If you remember my earlier post about adapting to your anxiety, I stressed the importance of recognizing your symptoms and getting to know how your stress or anxiety affects you. When you start learning how your symptoms work during a panic or anxiety attack, you can start to gain a knowledge that you can use to your advantage.
Back a few weeks ago, I had been experiencing anxiety every time that I sat behind the drums in church and singing. This was a new experience for me, and I wasn’t really sure how to deal with it. As twisted as it may seem, in some ways I’m glad that the anxiety occurred multiple times. It gave me the opportunity to learn and make adjustments in an effort to ease my anxiety for the same scenario in the future.
I learned a long time ago that my anxiety appears when I’m past my “stress handling” capacity. And this experience from a few weeks ago was no exception. By default, the regular stresses of life are always present and expected. I also experience a little bit of nervousness before church on Sunday mornings. This is mostly because singing publicly is still somewhat new to me. However, despite those other things, I was also unknowingly being affected by the decline in the health of Melanie’s grandfather. Because of this new and unfamiliar stress in my life, the little bit of nervousness that I get on Sunday mornings would be too much. I was at capacity.
That realization that I was at capacity with my stress levels communicated to me that I needed to find a stress that I could alleviate. So, after two or three Sundays of anxiety, I made the decision to just play drums without singing for a while. My thinking being that since the singing is what creates nervousness, removing it may be enough to get me back below capacity.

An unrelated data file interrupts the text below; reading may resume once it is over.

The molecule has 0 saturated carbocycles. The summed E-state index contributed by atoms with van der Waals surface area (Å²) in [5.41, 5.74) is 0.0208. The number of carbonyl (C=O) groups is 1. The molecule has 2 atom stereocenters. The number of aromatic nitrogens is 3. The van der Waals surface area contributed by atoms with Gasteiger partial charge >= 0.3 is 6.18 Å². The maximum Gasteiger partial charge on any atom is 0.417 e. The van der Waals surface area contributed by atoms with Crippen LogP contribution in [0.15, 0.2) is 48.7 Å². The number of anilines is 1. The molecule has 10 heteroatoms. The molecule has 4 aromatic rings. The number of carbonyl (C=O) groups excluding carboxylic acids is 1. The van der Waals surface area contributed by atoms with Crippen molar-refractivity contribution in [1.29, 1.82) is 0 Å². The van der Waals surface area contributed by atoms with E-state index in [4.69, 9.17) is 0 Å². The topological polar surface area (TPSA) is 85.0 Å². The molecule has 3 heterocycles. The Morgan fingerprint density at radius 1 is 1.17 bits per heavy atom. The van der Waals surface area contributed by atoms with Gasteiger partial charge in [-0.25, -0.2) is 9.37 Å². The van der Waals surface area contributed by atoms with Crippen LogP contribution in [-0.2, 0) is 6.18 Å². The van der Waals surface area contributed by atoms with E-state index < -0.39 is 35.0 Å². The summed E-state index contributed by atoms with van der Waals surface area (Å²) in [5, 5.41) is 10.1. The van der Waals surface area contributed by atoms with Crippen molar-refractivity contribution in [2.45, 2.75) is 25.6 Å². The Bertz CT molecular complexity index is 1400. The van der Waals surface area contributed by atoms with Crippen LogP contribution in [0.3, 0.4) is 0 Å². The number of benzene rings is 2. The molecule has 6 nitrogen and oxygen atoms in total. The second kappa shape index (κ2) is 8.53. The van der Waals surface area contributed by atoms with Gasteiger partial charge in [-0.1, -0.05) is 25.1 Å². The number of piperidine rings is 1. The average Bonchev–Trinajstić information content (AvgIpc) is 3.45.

Although I felt more nervous than normal, it worked. I had successfully lowered my stress level just enough to avoid anxiety. Ideally, you want to realize when you’re nearing capacity, not when you’ve reached it in order to avoid anxiety. However, that won’t always be possible. The good news (that I learned from this) is that it’s never too late to make adjustments.
One thing that I noticed when I was in the middle of my anxious experience was that even when I would listen to the songs in the car or at home that we were using on Sunday, I would feel slight moments of anxiety. I couldn’t listen to the songs and enjoy them. This week, I’ve been listening to the songs that we have planned and I feel back to myself again. There hasn’t been any anxious feelings toward the music and I feel like I have regained the excitement of playing and singing again that I had.
Learn about your anxiety. When stress in your life is high, look for something that you can temporarily adjust. Once your stress level has lowered, you can reverse the adjustment if applicable.
This Sunday, I will reverse one of my adjustments: to sing again at church. I’m thankful for this particular experience. It has shown me that worshiping God through singing is just as much of a blessing to me that playing is.